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How Much THC Is In Federal Medical Marijuana?

Category: News | Posted on Thu, April, 9th 2015 by THCFinder
 

Federal immigration bill hatch marijuana growingOne of the urban legends I heard a lot about growing up was how potent federal medical marijuana was. You may have heard the stories too. I would always hear people talk about the G-13 strain in particular, and that it was incredibly strong because it was created in a lab environment to have as high a potency as possible. As with many marijuana urban legends, the truth was very disappointing.

As I got older, and met more people in the marijuana world, I came across people that had actually seen federal medical marijuana via one of the four remaining federal medical marijuana patients. All of them would point out that the federal medical marijuana they saw in those coffee-style tin cans was awful. The National Institute on Drug Abuse has a menu on the web of the strains that are offered through the federal medical marijuana program, along with THC levels and levels for other cannabinoids. I believe the math speaks for itself. Per Smell the Truth:

The highest THC cigarette the government is selling tops out at 6.7% THC. Compare that to 25% THC for pre-rolls in San Francisco and L.A. Uncle Sam has no high-cannabidiol pre-rolls, whereas high-CBD pre-rolls are common in advanced cannabis markets.

And most of the bulk marijuana is bad, too. Uncle Sam classifies cannabis that’s “low” in THC as having less than 1%, “medium” is 1-5%, “high” is 5-10%, and “very high” is greater than ten percent. Not a single government strain tests over 10.2% THC.

By comparison, the average Bay Area cannabis patient buys cannabis that’s an average of 15 percent, estimates UC Berkeley public health researcher Amanda Reiman.

I don’t understand why federal marijuana has such a low potency. Is this on purpose? If so, why? Or is it because federal marijuana growers are awful at what they do? Or is it because growers that supply non-federal patients are so much better at growing? The federal government doesn’t give up much info about the federal program, so all we can do is speculate.

Source:http://www.theweedblog.com/how-much-thc-is-in-federal-medical-marijuana/


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Legal Conflicts on Medical Marijuana Ensnare Hundreds as Courts Debate a New Provision

Category: News | Posted on Thu, April, 9th 2015 by THCFinder

 

BLOOMFIELD, N.M. — Charles C. Lynch seemed to be doing everything right when he opened a medical marijuana dispensary in the tidy coastal town of Morro Bay, Calif.
 
The mayor, the city attorney and leaders of the local Chamber of Commerce all came for the ribbon-cutting in 2006. The conditions for his business license, including a ban on customers younger than 18 and compliance with California’s medical marijuana laws, were posted on the wall.
 
But two years later, Mr. Lynch was convicted of multiple felonies under federal law for selling marijuana. He is one of hundreds of defendants and prisoners caught in the stark conflict between federal law — which puts marijuana in the same class as heroin, with no exception for medical sales — and many states’ decisions to allow medical uses.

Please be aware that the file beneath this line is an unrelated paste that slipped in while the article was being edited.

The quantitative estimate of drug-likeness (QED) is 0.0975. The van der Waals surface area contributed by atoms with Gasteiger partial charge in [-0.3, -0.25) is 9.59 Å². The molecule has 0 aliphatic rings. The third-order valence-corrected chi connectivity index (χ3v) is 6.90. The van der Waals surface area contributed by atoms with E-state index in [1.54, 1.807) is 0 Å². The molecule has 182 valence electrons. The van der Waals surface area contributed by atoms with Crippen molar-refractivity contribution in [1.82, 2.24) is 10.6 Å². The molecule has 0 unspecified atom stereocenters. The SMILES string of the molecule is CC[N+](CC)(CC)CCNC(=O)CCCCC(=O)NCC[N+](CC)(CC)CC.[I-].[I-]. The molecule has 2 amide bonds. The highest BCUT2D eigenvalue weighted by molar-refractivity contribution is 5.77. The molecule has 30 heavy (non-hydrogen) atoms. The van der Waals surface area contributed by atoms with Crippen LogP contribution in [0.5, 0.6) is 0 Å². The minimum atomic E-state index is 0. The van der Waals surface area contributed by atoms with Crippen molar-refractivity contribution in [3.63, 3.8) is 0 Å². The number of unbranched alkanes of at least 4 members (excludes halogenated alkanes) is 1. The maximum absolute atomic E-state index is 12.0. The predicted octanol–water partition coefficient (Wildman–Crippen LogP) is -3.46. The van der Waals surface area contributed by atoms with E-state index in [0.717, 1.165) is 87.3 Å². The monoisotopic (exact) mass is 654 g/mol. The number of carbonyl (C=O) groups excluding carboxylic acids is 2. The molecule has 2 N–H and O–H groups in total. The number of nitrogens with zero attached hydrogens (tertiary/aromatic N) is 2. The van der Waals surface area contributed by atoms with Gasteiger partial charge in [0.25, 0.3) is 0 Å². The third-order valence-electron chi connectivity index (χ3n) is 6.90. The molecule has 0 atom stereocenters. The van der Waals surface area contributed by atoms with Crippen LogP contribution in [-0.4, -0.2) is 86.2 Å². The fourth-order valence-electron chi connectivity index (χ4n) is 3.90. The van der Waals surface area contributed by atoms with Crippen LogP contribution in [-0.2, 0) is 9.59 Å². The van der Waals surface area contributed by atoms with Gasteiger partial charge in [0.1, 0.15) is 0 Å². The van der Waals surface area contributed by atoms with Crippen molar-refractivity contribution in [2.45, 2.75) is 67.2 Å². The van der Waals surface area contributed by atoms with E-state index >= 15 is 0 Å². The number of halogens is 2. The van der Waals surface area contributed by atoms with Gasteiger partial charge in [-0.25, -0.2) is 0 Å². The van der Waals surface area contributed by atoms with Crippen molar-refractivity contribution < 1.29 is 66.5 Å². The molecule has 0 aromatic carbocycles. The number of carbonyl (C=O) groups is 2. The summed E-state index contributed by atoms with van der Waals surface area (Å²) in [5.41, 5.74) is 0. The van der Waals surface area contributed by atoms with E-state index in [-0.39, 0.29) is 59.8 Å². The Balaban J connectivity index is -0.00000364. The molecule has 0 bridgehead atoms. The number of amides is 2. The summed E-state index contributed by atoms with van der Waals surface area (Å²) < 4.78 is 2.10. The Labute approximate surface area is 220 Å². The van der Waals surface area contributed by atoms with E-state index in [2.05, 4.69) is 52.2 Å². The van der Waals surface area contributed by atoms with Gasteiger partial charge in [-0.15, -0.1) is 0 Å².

“I feel so left out of society,” Mr. Lynch, 52, who is out on bond and appealing his conviction, said from a battered trailer behind his mother’s house here in northwestern New Mexico. He is waiting to see if he must go to prison.
 
Now, though, a legal wild card has been injected into his case and those of several other defendants in California and Washington State.
 
In December, in a little-publicized amendment to the 2015 appropriations bill that one legal scholar called a “buried land mine,” Congress barred the Justice Department from spending any money to prevent states from “implementing their own state laws that authorize the use, distribution, possession or cultivation of medical marijuana.”
 

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The Dank Side of the Force.

Category: Fun | Posted on Wed, April, 8th 2015 by THCFinder


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Looser marijuana penalties approved by Wichita voters

Category: News | Posted on Wed, April, 8th 2015 by THCFinder

Now that a win for marijuana reform is in the books in Kansas’ largest city, the focus shifts to Topeka, where the attorney general has called Wichita’s voter-approved initiative unlawful and the Legislature could consider as many as three marijuana-related bills in the coming weeks.

In the general city election Tuesday, Wichita voters said yes to reducing penalties for possession of marijuana. Of the 37,000 Wichita voters, 54 percent said they wanted more lenient penalties for first-time offenders. About 45 percent wanted to keep the status quo.

The major provision of the ballot initiative was to reduce the punishment for a first-time marijuana conviction to a $50 fine. Violations would be an infraction that wouldn’t have to be disclosed on most job and college scholarship applications.

Rep. Gail Finney, D-Wichita, attended an Election Night party with the measure’s supporters and said she hopes the win in Wichita will send a message to the capital for the state to ease up on marijuana.

Finney, who has undergone chemotherapy for lupus, has for years pushed the Legislature for a bill allowing medical marijuana. So far, that bill has yet to advance out of a committee.

But she said she’s hopeful this year will bring action on two other bills – one that would reduce marijuana penalties to clear prison beds, and another that would allow seizure sufferers to be treated with hemp oil derived from marijuana.

Read More:http://www.kansas.com/news/politics-government/election/article17801054.html


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